Workers' Comp for Painters

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Why do painters need workers' comp insurance?

Painting professionals may be easily injured in their workplaces and should carry appropriate insurance coverage in case of accidents. Workers’ compensation, sometimes called workers’ comp or workman’s comp, can help cover medical fees and lost wages for painter-work-related injuries.

 

Not only is workers’ comp coverage legally required for almost all painting businesses with employees‚ but it also helps provide protection for the business by reducing its financial risk. For every dollar spent on a workers’ comp claim, $5 are spent in indirect costs—such as lost productivity, hiring and retraining paint workers, and replacing or repairing damaged equipment.

 

The most common injuries experienced by paint company employees are:

 

– Slips and falls
– Exposure to contaminants and fumes
– Toxic chemical exposure
– Repetitive stress injuries
– Tearing of the rotator cuff

 

Learn more about how workers’ compensation insurance can help protect painting small businesses.

What do small business owners say about Pie?

Over 80% of small businesses overpay for workers' comp coverage.

What does workers' compensation insurance cover?

Workers’ compensation insurance helps provide medical, rehabilitation, and disability benefits for painters who become injured as a direct result of their job. Workers’ comp may also pay death benefits to an employee’s dependents if the painter is killed in a work-related incident.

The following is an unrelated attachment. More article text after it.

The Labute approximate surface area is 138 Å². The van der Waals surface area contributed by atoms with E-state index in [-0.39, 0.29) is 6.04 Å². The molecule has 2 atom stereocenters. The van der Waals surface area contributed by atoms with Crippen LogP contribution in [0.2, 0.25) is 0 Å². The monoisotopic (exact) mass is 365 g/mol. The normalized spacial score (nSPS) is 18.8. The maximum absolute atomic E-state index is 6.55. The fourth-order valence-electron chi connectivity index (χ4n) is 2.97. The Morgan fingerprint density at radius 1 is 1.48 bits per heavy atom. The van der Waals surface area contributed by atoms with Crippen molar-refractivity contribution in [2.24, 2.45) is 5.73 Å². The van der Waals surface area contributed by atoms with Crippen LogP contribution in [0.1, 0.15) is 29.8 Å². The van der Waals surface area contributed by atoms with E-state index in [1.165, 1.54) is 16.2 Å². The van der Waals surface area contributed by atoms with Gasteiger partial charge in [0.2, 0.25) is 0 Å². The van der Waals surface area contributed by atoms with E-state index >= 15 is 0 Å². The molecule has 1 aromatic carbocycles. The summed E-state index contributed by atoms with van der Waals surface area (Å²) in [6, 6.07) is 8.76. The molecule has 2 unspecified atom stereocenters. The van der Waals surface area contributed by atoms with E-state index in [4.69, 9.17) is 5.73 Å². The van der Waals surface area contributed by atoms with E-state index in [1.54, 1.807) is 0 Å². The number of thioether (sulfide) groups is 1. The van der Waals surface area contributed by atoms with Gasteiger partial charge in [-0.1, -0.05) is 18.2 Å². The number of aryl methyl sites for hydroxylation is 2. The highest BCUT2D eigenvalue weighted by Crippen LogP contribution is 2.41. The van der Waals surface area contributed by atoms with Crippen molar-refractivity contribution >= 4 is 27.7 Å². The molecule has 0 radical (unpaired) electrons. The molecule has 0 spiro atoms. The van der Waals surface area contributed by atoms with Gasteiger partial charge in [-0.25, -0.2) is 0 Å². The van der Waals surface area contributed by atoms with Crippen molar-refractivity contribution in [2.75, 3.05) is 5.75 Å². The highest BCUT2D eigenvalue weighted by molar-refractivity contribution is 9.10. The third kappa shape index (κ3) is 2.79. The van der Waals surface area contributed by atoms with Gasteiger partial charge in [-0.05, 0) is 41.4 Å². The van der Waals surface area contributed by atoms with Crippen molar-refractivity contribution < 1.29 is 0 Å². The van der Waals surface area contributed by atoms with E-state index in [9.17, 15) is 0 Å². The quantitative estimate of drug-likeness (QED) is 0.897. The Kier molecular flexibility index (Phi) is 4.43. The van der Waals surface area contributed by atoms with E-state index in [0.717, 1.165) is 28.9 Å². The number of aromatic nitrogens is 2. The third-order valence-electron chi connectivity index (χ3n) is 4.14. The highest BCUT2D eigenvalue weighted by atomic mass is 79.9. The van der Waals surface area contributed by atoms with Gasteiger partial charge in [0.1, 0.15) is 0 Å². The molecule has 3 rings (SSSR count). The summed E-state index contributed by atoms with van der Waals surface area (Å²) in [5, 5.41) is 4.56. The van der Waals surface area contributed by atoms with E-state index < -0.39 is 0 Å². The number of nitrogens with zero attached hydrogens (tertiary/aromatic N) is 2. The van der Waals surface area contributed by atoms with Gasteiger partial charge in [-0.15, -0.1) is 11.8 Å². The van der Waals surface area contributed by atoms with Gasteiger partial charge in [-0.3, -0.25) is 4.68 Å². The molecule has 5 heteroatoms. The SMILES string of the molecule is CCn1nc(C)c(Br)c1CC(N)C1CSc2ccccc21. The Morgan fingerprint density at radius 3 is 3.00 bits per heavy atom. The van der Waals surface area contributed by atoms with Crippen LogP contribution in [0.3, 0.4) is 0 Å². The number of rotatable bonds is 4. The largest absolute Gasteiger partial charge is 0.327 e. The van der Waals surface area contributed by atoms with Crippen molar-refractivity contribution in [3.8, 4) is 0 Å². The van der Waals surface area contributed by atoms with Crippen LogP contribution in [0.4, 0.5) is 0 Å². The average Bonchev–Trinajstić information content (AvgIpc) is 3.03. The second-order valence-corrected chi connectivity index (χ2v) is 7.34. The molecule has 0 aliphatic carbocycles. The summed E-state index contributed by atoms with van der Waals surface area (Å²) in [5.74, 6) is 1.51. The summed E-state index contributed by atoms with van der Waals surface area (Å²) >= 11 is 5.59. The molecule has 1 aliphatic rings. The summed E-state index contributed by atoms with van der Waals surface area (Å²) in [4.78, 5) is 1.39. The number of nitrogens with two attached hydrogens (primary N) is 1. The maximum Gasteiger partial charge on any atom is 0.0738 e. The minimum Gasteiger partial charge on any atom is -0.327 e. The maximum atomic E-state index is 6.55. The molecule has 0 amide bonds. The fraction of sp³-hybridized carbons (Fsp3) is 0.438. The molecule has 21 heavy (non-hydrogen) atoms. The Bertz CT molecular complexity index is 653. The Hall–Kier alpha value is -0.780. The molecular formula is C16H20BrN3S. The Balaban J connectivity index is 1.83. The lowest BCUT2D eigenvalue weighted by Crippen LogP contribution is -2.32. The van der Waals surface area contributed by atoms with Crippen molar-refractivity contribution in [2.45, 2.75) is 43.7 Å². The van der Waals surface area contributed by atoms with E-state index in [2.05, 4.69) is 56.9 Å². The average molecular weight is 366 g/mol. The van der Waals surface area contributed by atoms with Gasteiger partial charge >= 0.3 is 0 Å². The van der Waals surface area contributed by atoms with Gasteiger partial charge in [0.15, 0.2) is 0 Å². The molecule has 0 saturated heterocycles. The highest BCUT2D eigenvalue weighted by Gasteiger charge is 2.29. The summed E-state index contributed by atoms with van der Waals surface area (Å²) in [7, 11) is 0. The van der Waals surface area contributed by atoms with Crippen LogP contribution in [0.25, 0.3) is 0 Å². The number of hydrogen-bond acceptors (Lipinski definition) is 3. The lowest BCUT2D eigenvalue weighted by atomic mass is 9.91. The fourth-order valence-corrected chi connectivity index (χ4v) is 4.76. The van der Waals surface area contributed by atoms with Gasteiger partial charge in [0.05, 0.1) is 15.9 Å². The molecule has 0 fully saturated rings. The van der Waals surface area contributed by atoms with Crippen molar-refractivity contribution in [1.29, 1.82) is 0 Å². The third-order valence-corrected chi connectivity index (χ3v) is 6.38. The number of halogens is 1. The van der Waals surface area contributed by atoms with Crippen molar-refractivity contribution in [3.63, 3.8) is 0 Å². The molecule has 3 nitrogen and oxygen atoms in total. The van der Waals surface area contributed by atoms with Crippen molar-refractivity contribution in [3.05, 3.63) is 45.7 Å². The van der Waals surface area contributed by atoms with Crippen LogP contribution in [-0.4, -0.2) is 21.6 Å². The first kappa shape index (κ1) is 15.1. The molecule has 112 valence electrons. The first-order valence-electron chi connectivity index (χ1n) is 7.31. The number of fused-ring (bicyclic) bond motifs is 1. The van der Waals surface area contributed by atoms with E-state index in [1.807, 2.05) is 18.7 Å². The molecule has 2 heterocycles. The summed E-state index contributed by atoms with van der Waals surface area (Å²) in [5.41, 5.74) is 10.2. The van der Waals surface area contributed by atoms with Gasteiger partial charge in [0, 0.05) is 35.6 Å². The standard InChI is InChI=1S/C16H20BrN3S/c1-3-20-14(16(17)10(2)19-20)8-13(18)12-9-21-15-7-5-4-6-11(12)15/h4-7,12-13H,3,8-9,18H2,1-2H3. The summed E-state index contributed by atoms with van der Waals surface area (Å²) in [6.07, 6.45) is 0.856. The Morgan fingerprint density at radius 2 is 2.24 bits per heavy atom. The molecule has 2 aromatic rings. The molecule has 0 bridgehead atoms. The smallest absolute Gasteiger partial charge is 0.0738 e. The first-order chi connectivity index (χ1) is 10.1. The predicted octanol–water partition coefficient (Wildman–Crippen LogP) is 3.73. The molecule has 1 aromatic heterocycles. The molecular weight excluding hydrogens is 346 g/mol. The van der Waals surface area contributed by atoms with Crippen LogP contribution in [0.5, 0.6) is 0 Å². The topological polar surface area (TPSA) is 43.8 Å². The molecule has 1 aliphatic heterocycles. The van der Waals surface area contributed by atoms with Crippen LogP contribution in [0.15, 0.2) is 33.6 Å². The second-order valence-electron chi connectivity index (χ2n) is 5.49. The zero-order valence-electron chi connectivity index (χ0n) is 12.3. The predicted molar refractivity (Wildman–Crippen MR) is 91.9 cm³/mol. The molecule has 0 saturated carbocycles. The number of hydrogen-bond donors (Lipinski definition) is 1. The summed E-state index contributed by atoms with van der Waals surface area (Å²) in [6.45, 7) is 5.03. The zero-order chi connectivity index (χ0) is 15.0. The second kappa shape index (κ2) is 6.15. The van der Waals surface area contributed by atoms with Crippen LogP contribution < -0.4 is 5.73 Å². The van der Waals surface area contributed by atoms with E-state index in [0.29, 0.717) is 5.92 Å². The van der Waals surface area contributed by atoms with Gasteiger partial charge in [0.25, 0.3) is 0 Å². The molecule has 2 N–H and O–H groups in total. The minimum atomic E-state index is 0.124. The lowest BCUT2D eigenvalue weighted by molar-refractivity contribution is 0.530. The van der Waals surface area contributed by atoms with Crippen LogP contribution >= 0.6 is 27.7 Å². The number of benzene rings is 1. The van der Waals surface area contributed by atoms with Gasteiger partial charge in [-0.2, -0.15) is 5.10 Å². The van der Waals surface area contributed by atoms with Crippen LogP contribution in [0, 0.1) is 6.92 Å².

In addition to helping painters and their families, workers’ compensation insurance can also help protect painting business owners. Workers’ compensation helps protect painting businesses from liability for employees’ workplace injuries, and it helps keep employers from having to pay directly out of pocket for those injuries. This coverage may reduce the risk of a significant financial loss if a painting employee is harmed while performing work duties.

 

Depending on the laws in your state, to be considered compensable and therefore eligible for workers’ compensation, painting injuries must:

 

  • have happened to a painting employee (not a vendor or independent contractor),

  • be the result of a painting workplace injury or illness during employment, and

  • cause impairment and/or lost wages.

What are relevant types of class codes?

When you’re ready to start your 3-minute quote, you’ll need to know your painting business’s class code.

 

A class code is assigned by the National Council of Compensation Insurance (NCCI) or by state agencies—and is created based on the activities and risk level the work requires.

 

There are many different workers’ comp class codes within the painting industry. Below are a few of the most common class codes in the industry.

 

9501 – Painters (shop only)
5474 – Painters and painting contractors
1721 – Painting and paper hanging
98304 – Exterior painting (3 stories or less)
98305 – Interior painting